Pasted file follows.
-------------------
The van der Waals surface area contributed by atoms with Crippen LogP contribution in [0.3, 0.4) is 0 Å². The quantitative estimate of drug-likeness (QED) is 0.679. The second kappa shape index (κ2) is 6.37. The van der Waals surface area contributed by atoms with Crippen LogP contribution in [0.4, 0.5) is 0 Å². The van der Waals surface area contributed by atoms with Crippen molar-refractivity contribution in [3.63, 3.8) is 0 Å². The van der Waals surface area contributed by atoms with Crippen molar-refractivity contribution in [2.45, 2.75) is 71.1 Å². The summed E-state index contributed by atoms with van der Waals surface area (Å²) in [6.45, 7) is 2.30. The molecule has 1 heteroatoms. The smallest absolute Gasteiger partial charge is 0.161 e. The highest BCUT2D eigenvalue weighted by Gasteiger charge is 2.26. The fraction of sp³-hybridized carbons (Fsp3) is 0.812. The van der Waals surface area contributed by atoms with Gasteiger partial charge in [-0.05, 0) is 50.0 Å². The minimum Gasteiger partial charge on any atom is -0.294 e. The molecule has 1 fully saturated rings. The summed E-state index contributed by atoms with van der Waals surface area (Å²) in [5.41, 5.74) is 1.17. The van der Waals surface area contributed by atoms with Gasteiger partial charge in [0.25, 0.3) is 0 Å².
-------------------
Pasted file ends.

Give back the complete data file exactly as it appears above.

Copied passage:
The van der Waals surface area contributed by atoms with Crippen LogP contribution in [0.3, 0.4) is 0 Å². The quantitative estimate of drug-likeness (QED) is 0.679. The second kappa shape index (κ2) is 6.37. The van der Waals surface area contributed by atoms with Crippen LogP contribution in [0.4, 0.5) is 0 Å². The van der Waals surface area contributed by atoms with Crippen molar-refractivity contribution in [3.63, 3.8) is 0 Å². The van der Waals surface area contributed by atoms with Crippen molar-refractivity contribution in [2.45, 2.75) is 71.1 Å². The summed E-state index contributed by atoms with van der Waals surface area (Å²) in [6.45, 7) is 2.30. The molecule has 1 heteroatoms. The smallest absolute Gasteiger partial charge is 0.161 e. The highest BCUT2D eigenvalue weighted by Gasteiger charge is 2.26. The fraction of sp³-hybridized carbons (Fsp3) is 0.812. The van der Waals surface area contributed by atoms with Gasteiger partial charge in [-0.05, 0) is 50.0 Å². The minimum Gasteiger partial charge on any atom is -0.294 e. The molecule has 1 fully saturated rings. The summed E-state index contributed by atoms with van der Waals surface area (Å²) in [5.41, 5.74) is 1.17. The van der Waals surface area contributed by atoms with Gasteiger partial charge in [0.25, 0.3) is 0 Å².